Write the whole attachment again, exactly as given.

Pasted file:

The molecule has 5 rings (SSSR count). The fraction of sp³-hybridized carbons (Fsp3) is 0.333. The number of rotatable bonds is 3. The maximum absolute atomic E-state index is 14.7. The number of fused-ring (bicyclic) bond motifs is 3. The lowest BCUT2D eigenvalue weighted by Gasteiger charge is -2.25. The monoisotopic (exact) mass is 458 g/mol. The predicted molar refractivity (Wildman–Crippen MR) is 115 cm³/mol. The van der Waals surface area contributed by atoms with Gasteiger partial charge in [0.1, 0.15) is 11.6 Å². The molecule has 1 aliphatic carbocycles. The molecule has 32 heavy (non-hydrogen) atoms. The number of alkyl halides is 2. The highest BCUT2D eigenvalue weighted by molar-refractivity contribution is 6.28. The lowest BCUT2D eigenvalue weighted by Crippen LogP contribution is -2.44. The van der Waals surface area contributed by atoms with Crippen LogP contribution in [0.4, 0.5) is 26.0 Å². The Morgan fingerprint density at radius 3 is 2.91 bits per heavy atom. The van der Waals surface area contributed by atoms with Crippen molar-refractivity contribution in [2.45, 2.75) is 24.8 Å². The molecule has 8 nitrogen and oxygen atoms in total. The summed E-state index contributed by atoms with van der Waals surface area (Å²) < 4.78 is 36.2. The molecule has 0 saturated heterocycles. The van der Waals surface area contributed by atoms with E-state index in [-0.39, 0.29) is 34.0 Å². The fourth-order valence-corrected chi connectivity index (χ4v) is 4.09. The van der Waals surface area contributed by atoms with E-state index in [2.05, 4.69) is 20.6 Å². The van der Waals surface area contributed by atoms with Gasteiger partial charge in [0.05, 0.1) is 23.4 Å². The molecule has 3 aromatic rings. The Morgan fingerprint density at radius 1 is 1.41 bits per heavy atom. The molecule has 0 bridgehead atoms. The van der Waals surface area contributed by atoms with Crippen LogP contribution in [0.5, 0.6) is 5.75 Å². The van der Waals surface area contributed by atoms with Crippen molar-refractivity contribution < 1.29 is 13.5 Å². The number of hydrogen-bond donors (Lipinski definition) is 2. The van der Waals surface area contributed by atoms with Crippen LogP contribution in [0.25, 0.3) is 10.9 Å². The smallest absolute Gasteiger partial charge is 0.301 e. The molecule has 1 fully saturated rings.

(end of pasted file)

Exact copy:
The molecule has 5 rings (SSSR count). The fraction of sp³-hybridized carbons (Fsp3) is 0.333. The number of rotatable bonds is 3. The maximum absolute atomic E-state index is 14.7. The number of fused-ring (bicyclic) bond motifs is 3. The lowest BCUT2D eigenvalue weighted by Gasteiger charge is -2.25. The monoisotopic (exact) mass is 458 g/mol. The predicted molar refractivity (Wildman–Crippen MR) is 115 cm³/mol. The van der Waals surface area contributed by atoms with Gasteiger partial charge in [0.1, 0.15) is 11.6 Å². The molecule has 1 aliphatic carbocycles. The molecule has 32 heavy (non-hydrogen) atoms. The number of alkyl halides is 2. The highest BCUT2D eigenvalue weighted by molar-refractivity contribution is 6.28. The lowest BCUT2D eigenvalue weighted by Crippen LogP contribution is -2.44. The van der Waals surface area contributed by atoms with Crippen LogP contribution in [0.4, 0.5) is 26.0 Å². The Morgan fingerprint density at radius 3 is 2.91 bits per heavy atom. The van der Waals surface area contributed by atoms with Crippen molar-refractivity contribution in [2.45, 2.75) is 24.8 Å². The molecule has 8 nitrogen and oxygen atoms in total. The summed E-state index contributed by atoms with van der Waals surface area (Å²) < 4.78 is 36.2. The molecule has 0 saturated heterocycles. The van der Waals surface area contributed by atoms with E-state index in [-0.39, 0.29) is 34.0 Å². The fourth-order valence-corrected chi connectivity index (χ4v) is 4.09. The van der Waals surface area contributed by atoms with E-state index in [2.05, 4.69) is 20.6 Å². The van der Waals surface area contributed by atoms with Gasteiger partial charge in [0.05, 0.1) is 23.4 Å². The molecule has 3 aromatic rings. The Morgan fingerprint density at radius 1 is 1.41 bits per heavy atom. The molecule has 0 bridgehead atoms. The van der Waals surface area contributed by atoms with Crippen LogP contribution in [0.5, 0.6) is 5.75 Å². The van der Waals surface area contributed by atoms with Crippen molar-refractivity contribution < 1.29 is 13.5 Å². The number of hydrogen-bond donors (Lipinski definition) is 2. The van der Waals surface area contributed by atoms with Crippen LogP contribution in [0.25, 0.3) is 10.9 Å². The smallest absolute Gasteiger partial charge is 0.301 e. The molecule has 1 fully saturated rings.